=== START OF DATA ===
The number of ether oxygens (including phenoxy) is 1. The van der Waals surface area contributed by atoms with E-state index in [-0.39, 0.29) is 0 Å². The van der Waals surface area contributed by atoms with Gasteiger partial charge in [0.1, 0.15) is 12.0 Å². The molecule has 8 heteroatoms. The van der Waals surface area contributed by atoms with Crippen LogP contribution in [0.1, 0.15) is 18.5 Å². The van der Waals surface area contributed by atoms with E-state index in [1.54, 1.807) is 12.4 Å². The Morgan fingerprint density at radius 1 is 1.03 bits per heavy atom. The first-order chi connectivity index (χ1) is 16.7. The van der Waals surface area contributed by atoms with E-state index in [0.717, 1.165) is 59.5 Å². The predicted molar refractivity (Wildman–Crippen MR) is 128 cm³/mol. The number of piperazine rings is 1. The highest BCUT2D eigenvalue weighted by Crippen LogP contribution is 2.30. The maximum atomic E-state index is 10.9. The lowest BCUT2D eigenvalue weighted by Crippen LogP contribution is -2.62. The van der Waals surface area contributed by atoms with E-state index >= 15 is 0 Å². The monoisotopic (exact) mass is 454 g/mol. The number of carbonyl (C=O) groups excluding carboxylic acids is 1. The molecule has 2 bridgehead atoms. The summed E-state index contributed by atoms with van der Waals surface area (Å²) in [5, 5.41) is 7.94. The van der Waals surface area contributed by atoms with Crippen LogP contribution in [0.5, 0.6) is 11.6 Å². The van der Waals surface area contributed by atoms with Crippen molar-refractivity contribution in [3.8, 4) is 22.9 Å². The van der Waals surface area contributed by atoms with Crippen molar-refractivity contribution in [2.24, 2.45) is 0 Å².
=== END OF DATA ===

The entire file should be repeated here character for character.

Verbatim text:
The number of ether oxygens (including phenoxy) is 1. The van der Waals surface area contributed by atoms with E-state index in [-0.39, 0.29) is 0 Å². The van der Waals surface area contributed by atoms with Gasteiger partial charge in [0.1, 0.15) is 12.0 Å². The molecule has 8 heteroatoms. The van der Waals surface area contributed by atoms with Crippen LogP contribution in [0.1, 0.15) is 18.5 Å². The van der Waals surface area contributed by atoms with E-state index in [1.54, 1.807) is 12.4 Å². The Morgan fingerprint density at radius 1 is 1.03 bits per heavy atom. The first-order chi connectivity index (χ1) is 16.7. The van der Waals surface area contributed by atoms with E-state index in [0.717, 1.165) is 59.5 Å². The predicted molar refractivity (Wildman–Crippen MR) is 128 cm³/mol. The number of piperazine rings is 1. The highest BCUT2D eigenvalue weighted by Crippen LogP contribution is 2.30. The maximum atomic E-state index is 10.9. The lowest BCUT2D eigenvalue weighted by Crippen LogP contribution is -2.62. The van der Waals surface area contributed by atoms with E-state index >= 15 is 0 Å². The monoisotopic (exact) mass is 454 g/mol. The number of carbonyl (C=O) groups excluding carboxylic acids is 1. The molecule has 2 bridgehead atoms. The summed E-state index contributed by atoms with van der Waals surface area (Å²) in [5, 5.41) is 7.94. The van der Waals surface area contributed by atoms with Crippen LogP contribution in [0.5, 0.6) is 11.6 Å². The van der Waals surface area contributed by atoms with Crippen molar-refractivity contribution in [3.8, 4) is 22.9 Å². The van der Waals surface area contributed by atoms with Crippen molar-refractivity contribution in [2.24, 2.45) is 0 Å².